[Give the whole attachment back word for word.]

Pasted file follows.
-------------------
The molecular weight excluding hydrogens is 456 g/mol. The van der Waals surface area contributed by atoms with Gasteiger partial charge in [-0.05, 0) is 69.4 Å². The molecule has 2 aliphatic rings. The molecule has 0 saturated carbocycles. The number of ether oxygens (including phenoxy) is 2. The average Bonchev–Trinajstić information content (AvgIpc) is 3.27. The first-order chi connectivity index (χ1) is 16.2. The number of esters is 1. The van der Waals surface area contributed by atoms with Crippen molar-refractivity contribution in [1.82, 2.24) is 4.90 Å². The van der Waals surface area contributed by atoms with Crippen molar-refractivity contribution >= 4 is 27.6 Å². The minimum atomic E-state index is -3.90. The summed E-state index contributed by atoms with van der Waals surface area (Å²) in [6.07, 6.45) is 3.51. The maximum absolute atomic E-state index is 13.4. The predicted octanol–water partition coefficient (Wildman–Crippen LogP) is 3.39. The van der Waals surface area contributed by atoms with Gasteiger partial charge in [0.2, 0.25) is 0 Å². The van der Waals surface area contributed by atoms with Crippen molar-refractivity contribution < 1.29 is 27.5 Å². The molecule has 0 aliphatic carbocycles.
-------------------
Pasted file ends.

The molecular weight excluding hydrogens is 456 g/mol. The van der Waals surface area contributed by atoms with Gasteiger partial charge in [-0.05, 0) is 69.4 Å². The molecule has 2 aliphatic rings. The molecule has 0 saturated carbocycles. The number of ether oxygens (including phenoxy) is 2. The average Bonchev–Trinajstić information content (AvgIpc) is 3.27. The first-order chi connectivity index (χ1) is 16.2. The number of esters is 1. The van der Waals surface area contributed by atoms with Crippen molar-refractivity contribution in [1.82, 2.24) is 4.90 Å². The van der Waals surface area contributed by atoms with Crippen molar-refractivity contribution >= 4 is 27.6 Å². The minimum atomic E-state index is -3.90. The summed E-state index contributed by atoms with van der Waals surface area (Å²) in [6.07, 6.45) is 3.51. The maximum absolute atomic E-state index is 13.4. The predicted octanol–water partition coefficient (Wildman–Crippen LogP) is 3.39. The van der Waals surface area contributed by atoms with Gasteiger partial charge in [0.2, 0.25) is 0 Å². The van der Waals surface area contributed by atoms with Crippen molar-refractivity contribution < 1.29 is 27.5 Å². The molecule has 0 aliphatic carbocycles.